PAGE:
A good tongue is a good weapon.
Under the tongue men are crushed to death.
The tongue breaks bone, and herself has none.
The tongue stings.
The tongue is more venomous than a serpent's sting.
The tongue is not steel yet it cuts.
It is a good tongue that says no ill, and a better heart that thinks none.
What the heart thinks, the tongue speaks.
It is better to play with the ears than the tongue.
The tongue of idle persons is never still.
A woman's sword is her tongue, and she does not let it rust.
A woman's strength is in her tongue.
A woman's tongue is the last thing about her that dies.
He speaks with a forked tongue.
Better to slip with the foot than with the tongue.
Its function is the manipulation of food in mastication and deglutition.2. It is also very often a reference to speech production; such as, the power of speech or articulation; a manner or style of speaking; and a language, vernacular, or dialect.
The taste buds are located in the papillae (puh PILL ee), which are projections, or bumps, on the upper surface of the tongue that sense flavors; such as, bitter, sweet, salty, and sour.2. The movable fleshy organ attached to the bottom of the inside of the mouth of humans and most animals, used for tasting, licking, swallowing, and, in humans, speech.
As stated previously, the tongue is a strong muscle anchored to the floor of the mouth. It is covered by the lingual membrane which has special areas to detect tastes.
The tongue is attached to the lower jaw and to the hyoid bone (a small, U-shaped bone that lies deep in the muscles at the back of the tongue) above the larynx.
Again, as defined above, on the top surface of the tongue there are small nodules called papillae that give the tongue its rough texture.
Between the papillae at the sides and base of the tongue, there are small bulb-like structures that are the taste buds. The muscle fibers of the tongue are heavily supplied with nerves.
The tongue aids in the formation of the sounds of speech and coordinates its movements to aid in swallowing.
The adjective for tongue is "lingual"; so, the papillae of the tongue are the lingual papillae.
With a thrust of its tongue appendage, it can catch insects some ten inches away.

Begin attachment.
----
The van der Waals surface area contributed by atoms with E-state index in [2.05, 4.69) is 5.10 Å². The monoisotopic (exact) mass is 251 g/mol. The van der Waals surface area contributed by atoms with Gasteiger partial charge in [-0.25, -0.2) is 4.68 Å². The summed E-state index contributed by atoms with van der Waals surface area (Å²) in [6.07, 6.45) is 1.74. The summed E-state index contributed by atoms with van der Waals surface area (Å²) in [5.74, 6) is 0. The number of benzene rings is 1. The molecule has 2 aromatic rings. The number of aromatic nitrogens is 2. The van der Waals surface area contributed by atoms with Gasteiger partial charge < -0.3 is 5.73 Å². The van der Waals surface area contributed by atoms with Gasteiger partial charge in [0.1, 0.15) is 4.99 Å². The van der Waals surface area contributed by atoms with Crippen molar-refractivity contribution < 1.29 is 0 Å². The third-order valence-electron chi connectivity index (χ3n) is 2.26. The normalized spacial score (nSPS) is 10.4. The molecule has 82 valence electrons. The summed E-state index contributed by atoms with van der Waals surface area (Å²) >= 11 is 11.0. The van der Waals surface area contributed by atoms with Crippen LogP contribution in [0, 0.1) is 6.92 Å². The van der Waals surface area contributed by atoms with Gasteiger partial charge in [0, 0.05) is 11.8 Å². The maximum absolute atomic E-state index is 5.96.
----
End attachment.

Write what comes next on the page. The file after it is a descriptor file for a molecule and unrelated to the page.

"The taste of the spice was still on her tongue."2. A manner or quality of speech that clearly conveys the meaning of the speaker: "She had a sharp tongue and did not hesitate to use it to scold the silly boys on the street.”
In order to speak the tongue of the remote island people, you must learn to move your tongue rapidly in and out of your mouth.
When you are hiking through the bush to get to the villages, be sure the tongue on each of your hiking boots is laced securely.
At birth, this may be tight, a condition called "tongue-tie".
The human tongue and its functions
About the only interest a person has in the tongue is when something abnormal happens; such as, when there is pain or if some unusual taste factor exists as when there is burning from excessive heat, when accidentally bitten, or when exposed to strong flavors which are spicy, bitter, sweet, sour, etc.
Since the human tongue usually stays out of sight, it is is not considered as valuable as other sensory parts of the body, but if people think they can get along without their tongues, they should re-evaluate this misconception.
For example, when a person extends the tongue out of the mouth and lightly clamps on it between the teeth, then if that person tries to talk, let him/her see if speech under such circumstance can be understood.
A tongue is particularly important with the mastication, or chewing, of food by rolling it around in the mouth so such materials are evenly broken up and made more acceptable to the stomach for digestion. A tongue assists in swallowing when the front part presses against the hard palate in the roof of the mouth. This is followed by having the back part of the tongue hump up, thrusting food into the passage that leads to the esophagus.